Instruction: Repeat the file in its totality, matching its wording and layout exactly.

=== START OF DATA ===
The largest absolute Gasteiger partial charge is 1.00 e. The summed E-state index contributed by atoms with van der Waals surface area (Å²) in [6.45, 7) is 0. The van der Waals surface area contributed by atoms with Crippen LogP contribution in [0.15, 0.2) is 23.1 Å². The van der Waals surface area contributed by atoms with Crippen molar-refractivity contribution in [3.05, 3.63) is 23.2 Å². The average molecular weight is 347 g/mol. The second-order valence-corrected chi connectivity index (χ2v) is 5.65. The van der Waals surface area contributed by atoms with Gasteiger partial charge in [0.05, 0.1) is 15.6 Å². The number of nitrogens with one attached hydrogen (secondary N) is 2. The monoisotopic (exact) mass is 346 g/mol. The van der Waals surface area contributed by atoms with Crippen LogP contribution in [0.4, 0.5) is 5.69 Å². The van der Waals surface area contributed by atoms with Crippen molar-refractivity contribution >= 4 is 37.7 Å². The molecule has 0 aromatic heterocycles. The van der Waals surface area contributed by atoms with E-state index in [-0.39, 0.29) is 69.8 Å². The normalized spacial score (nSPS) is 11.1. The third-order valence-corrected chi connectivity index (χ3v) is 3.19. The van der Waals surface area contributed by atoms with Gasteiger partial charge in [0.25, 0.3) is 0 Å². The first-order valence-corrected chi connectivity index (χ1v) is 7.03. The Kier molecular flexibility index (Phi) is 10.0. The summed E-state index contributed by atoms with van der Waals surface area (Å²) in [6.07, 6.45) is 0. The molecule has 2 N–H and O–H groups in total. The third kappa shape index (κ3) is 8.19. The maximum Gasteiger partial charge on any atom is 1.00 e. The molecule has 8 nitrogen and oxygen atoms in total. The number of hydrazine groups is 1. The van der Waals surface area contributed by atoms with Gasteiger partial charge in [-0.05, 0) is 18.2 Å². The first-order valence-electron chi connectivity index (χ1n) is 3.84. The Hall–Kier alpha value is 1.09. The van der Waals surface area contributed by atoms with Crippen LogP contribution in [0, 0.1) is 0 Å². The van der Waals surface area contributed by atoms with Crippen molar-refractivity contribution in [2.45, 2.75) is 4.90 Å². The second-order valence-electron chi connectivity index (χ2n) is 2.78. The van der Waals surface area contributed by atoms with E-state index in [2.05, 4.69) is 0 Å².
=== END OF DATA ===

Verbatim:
The largest absolute Gasteiger partial charge is 1.00 e. The summed E-state index contributed by atoms with van der Waals surface area (Å²) in [6.45, 7) is 0. The van der Waals surface area contributed by atoms with Crippen LogP contribution in [0.15, 0.2) is 23.1 Å². The van der Waals surface area contributed by atoms with Crippen molar-refractivity contribution in [3.05, 3.63) is 23.2 Å². The average molecular weight is 347 g/mol. The second-order valence-corrected chi connectivity index (χ2v) is 5.65. The van der Waals surface area contributed by atoms with Gasteiger partial charge in [0.05, 0.1) is 15.6 Å². The number of nitrogens with one attached hydrogen (secondary N) is 2. The monoisotopic (exact) mass is 346 g/mol. The van der Waals surface area contributed by atoms with Crippen LogP contribution in [0.4, 0.5) is 5.69 Å². The van der Waals surface area contributed by atoms with Crippen molar-refractivity contribution >= 4 is 37.7 Å². The molecule has 0 aromatic heterocycles. The van der Waals surface area contributed by atoms with E-state index in [-0.39, 0.29) is 69.8 Å². The normalized spacial score (nSPS) is 11.1. The third-order valence-corrected chi connectivity index (χ3v) is 3.19. The van der Waals surface area contributed by atoms with Gasteiger partial charge in [0.25, 0.3) is 0 Å². The first-order valence-corrected chi connectivity index (χ1v) is 7.03. The Kier molecular flexibility index (Phi) is 10.0. The summed E-state index contributed by atoms with van der Waals surface area (Å²) in [6.07, 6.45) is 0. The molecule has 2 N–H and O–H groups in total. The third kappa shape index (κ3) is 8.19. The maximum Gasteiger partial charge on any atom is 1.00 e. The molecule has 8 nitrogen and oxygen atoms in total. The number of hydrazine groups is 1. The van der Waals surface area contributed by atoms with Gasteiger partial charge in [-0.05, 0) is 18.2 Å². The first-order valence-electron chi connectivity index (χ1n) is 3.84. The Hall–Kier alpha value is 1.09. The van der Waals surface area contributed by atoms with Crippen LogP contribution in [0, 0.1) is 0 Å². The van der Waals surface area contributed by atoms with Crippen molar-refractivity contribution in [2.45, 2.75) is 4.90 Å². The second-order valence-electron chi connectivity index (χ2n) is 2.78. The van der Waals surface area contributed by atoms with E-state index in [2.05, 4.69) is 0 Å².